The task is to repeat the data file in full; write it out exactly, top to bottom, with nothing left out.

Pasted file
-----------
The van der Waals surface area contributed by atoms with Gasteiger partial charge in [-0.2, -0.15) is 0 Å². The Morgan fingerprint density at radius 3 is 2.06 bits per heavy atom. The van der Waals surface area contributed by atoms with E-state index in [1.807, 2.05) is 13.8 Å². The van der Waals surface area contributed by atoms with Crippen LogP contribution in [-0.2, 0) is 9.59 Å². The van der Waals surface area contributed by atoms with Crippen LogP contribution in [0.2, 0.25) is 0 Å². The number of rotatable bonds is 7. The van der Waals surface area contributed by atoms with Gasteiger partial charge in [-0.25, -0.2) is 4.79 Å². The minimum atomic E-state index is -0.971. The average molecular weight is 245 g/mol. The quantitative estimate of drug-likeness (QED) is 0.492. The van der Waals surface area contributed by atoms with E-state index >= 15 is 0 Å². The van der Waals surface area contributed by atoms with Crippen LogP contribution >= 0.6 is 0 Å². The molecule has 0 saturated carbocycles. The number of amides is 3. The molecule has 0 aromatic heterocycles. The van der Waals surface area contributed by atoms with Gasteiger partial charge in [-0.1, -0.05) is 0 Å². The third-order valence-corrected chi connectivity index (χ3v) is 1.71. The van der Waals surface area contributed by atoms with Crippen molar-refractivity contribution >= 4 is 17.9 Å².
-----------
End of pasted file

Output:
The van der Waals surface area contributed by atoms with Gasteiger partial charge in [-0.2, -0.15) is 0 Å². The Morgan fingerprint density at radius 3 is 2.06 bits per heavy atom. The van der Waals surface area contributed by atoms with E-state index in [1.807, 2.05) is 13.8 Å². The van der Waals surface area contributed by atoms with Crippen LogP contribution in [-0.2, 0) is 9.59 Å². The van der Waals surface area contributed by atoms with Crippen LogP contribution in [0.2, 0.25) is 0 Å². The number of rotatable bonds is 7. The van der Waals surface area contributed by atoms with Gasteiger partial charge in [-0.25, -0.2) is 4.79 Å². The minimum atomic E-state index is -0.971. The average molecular weight is 245 g/mol. The quantitative estimate of drug-likeness (QED) is 0.492. The van der Waals surface area contributed by atoms with E-state index >= 15 is 0 Å². The van der Waals surface area contributed by atoms with Crippen LogP contribution >= 0.6 is 0 Å². The molecule has 0 saturated carbocycles. The number of amides is 3. The molecule has 0 aromatic heterocycles. The van der Waals surface area contributed by atoms with Gasteiger partial charge in [-0.1, -0.05) is 0 Å². The third-order valence-corrected chi connectivity index (χ3v) is 1.71. The van der Waals surface area contributed by atoms with Crippen molar-refractivity contribution >= 4 is 17.9 Å².